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I use 2" medium crown electro galvanized staples with glued finger joint. Over kill by far but I want to do it only once.
 

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A while back my son bought a Grex 16 ga. 7/16" crown stapler for assembling supers. He bought some 2" long staples for it. We tried using it the first time and found that the stapler obviously needs a larger air compressor to feed the stapler, as the stapler would only shoot the first or maybe second staple deep enough into the wood before you had to take a small break to let the compressor catch up.... not too efficient! How do I decide what size compressor I need to buy (without overkill) to get the proper air pressure continuously at the tool? Thanks.
 

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Hey. I use that portable porter cable pancake compressor with two outlets. It's primarily what we use on jobsites. It is going to turn on and every dozen shots or so. If you don't want that look at a much larger tank.
They all have gauges too. It's not always catching up, but turning on before it gets too low.
 

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I am using 6 gal or 4 gal double stacked hotdog tank style compressor and I can shoot 2" medium crown staples at 100 PSI setting flush to the box. Pancake style compressor may not be powerful enough.
 

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I am using 6 gal or 4 gal double stacked hotdog tank style compressor and I can shoot 2" medium crown staples at 100 PSI setting flush to the box. Pancake style compressor may not be powerful enough.
The porter cable pancake is, we run 2 framing guns off it on
Jobsites simultaneously.
 

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I forgot to say in my OP that the compressor I have right now is very small, only a 4 gal. tank and 1.5 hp., it works fine for my small staple gun that I use to put frames together, but insufficient volume for the large stapler that I mentioned.
 

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I have some boxes where someone used 1 1/4" x 1/4" crown staples. They do not stay together. Most of mine are 1 1/2" 1/4" crown staples and they do well. If my gun would take longer staples I would use them...
My understanding is that the nail/staple is only used to hold the wood together until the glue dries. If that's true, what difference the length of nail/staple?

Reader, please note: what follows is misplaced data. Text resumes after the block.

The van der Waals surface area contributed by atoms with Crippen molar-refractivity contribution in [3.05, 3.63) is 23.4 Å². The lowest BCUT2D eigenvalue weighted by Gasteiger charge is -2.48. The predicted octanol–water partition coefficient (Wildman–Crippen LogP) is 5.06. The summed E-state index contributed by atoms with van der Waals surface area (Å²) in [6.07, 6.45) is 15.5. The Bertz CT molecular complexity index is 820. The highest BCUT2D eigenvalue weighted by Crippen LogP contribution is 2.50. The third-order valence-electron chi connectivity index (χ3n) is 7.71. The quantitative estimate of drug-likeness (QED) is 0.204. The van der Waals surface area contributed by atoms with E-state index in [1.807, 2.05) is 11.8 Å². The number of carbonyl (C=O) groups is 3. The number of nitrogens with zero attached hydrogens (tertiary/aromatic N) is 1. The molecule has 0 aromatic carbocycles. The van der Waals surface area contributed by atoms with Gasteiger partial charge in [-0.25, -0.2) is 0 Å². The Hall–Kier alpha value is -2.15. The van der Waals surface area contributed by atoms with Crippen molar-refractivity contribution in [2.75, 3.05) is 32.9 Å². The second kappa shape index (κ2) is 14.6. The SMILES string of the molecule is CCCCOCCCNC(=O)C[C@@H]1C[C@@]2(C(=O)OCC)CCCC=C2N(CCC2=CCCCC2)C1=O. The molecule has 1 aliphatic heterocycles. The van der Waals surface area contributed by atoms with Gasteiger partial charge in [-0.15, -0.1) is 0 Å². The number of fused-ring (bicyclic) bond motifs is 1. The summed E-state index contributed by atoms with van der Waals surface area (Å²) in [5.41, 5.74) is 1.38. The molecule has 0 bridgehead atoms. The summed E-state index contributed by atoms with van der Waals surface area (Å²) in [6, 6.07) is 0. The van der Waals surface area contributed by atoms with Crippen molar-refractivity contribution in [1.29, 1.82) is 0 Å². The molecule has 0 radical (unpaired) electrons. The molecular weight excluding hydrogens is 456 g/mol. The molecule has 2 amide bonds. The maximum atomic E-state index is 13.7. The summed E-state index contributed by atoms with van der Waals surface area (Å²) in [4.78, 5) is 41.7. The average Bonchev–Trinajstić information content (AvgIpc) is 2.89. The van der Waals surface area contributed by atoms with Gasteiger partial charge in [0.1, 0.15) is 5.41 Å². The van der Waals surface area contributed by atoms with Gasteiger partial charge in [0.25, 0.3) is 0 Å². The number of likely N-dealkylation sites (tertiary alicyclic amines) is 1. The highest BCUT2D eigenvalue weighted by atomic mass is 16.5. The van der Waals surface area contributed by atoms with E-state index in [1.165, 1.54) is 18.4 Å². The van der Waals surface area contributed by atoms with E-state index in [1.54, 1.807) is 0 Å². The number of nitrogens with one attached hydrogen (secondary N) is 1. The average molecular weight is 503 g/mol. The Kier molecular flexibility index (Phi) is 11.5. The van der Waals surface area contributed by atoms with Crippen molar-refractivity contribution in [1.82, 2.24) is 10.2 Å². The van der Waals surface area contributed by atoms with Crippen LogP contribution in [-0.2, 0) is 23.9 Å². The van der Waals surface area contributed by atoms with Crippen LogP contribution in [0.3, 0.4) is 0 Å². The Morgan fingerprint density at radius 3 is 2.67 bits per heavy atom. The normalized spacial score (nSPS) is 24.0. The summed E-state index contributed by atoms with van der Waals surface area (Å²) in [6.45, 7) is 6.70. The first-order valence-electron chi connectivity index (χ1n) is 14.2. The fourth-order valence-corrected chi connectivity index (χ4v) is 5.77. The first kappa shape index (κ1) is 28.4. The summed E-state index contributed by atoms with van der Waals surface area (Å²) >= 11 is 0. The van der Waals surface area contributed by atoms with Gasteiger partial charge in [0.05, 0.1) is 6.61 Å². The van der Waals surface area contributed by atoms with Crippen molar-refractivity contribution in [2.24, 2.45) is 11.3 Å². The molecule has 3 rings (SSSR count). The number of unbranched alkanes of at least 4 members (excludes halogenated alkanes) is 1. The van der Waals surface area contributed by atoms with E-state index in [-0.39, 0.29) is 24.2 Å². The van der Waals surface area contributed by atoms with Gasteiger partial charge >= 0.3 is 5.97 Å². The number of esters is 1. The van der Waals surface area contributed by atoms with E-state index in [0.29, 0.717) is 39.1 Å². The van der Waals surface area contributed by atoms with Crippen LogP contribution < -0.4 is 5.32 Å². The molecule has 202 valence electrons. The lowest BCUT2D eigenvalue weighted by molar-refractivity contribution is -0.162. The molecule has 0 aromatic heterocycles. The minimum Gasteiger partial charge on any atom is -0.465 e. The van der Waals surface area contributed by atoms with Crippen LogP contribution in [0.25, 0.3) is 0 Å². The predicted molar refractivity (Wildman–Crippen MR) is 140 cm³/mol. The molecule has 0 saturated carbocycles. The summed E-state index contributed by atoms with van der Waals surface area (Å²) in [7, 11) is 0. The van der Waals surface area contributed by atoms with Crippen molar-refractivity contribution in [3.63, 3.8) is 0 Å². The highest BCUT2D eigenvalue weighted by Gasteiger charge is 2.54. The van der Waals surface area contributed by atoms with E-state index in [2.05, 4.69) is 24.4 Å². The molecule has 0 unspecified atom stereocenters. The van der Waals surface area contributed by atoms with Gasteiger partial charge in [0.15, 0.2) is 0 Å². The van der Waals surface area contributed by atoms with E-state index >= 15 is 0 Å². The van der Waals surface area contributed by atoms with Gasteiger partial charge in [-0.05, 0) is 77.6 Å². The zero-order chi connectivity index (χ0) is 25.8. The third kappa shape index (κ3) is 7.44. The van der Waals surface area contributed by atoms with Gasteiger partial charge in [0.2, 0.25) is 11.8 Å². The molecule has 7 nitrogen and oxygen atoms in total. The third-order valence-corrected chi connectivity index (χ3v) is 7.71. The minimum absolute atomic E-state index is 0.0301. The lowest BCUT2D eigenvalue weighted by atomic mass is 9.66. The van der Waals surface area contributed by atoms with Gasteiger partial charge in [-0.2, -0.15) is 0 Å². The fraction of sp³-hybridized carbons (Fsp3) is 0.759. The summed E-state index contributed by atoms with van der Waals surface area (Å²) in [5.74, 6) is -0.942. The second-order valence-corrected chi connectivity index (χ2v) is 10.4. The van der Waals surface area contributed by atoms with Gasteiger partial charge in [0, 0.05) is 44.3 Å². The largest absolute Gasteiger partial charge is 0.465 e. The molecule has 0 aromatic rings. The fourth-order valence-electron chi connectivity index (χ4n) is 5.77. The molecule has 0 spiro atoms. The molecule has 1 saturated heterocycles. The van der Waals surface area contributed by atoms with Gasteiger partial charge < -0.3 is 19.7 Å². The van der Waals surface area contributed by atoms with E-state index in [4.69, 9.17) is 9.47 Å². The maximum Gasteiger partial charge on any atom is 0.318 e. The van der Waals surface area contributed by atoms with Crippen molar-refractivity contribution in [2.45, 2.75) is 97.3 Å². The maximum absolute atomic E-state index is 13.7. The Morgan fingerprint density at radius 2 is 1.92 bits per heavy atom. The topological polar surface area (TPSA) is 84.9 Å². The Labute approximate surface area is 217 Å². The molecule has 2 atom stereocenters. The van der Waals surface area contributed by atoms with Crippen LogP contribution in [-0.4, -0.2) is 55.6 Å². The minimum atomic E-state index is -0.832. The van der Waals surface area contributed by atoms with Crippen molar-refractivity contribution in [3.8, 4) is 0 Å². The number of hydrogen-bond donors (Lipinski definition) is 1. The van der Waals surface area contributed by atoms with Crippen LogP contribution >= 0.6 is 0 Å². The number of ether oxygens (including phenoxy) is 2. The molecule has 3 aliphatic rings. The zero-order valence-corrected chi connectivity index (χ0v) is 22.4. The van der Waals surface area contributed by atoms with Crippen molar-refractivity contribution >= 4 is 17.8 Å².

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My understanding is that the nail/staple is only used to hold the wood together until the glue dries. If that's true, what difference the length of nail/staple?
I think that is telling you that maybe your understanding needs some fact checking:D Myself, I am a belt and suspenders guy; if one fails the other takes over!
 

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Gorilla wood glue and screws. Had my own construction company for 26 years before retiring. Nothing holds like a screw. Also, u are not beating something apart while trying to put it together, even though air guns are less worrisome than hand nailing.
 

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Two DeWalt cordless screwdrivers

one with a drill / countersink bit (let the grandkids do that part, they are 'helping Grandpa')

one to drive 2-1/2 " weatherproofed screws

a piece of 3/4 plywood to fit snugly inside to keep it square

takes a good bit longer but they don't loosen up
 

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Tightbond III glue in conjunction with a "Max" brand pneumatic nailer shooting 3" stainless steel ringshank nails. (I used to use a 3lb sledge hammer to drive similar nails into the boxes). I use the overflow glue to seal the end grain. I also use BetterBee boxes, which are made from 7/8" stock, rather than the standard 3/4" stock. My assembled boxes are rock solid.

I have a few boxes which are the standard 3/4" stock held together with just nails. These 3/4"/nails-only boxes are noticeable less rigid than my glued BetterBee boxes.

I don't paint or otherwise seal my boxes, hence I use the SS nails to avoid rust stains caused by regular nails. Purely an aesthetic consideration.





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Those betterbee 7/8" box material is very nice stuff
 

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I know this is an older thread that was kind of reborn... but I'll add my opinion... we all like those, right? :)

I think the method for attaching also depends on the joint being used. I've used Elmers wood glue and Titebond 3 in my little shop, and now I use Titebond 3 exclusively. I wouldn't use anything else on my hive parts. I don't think it can be beat, but again, that's MY opinion. Your mileage may vary. All of my thoughts below are with the mind that you are using that glue.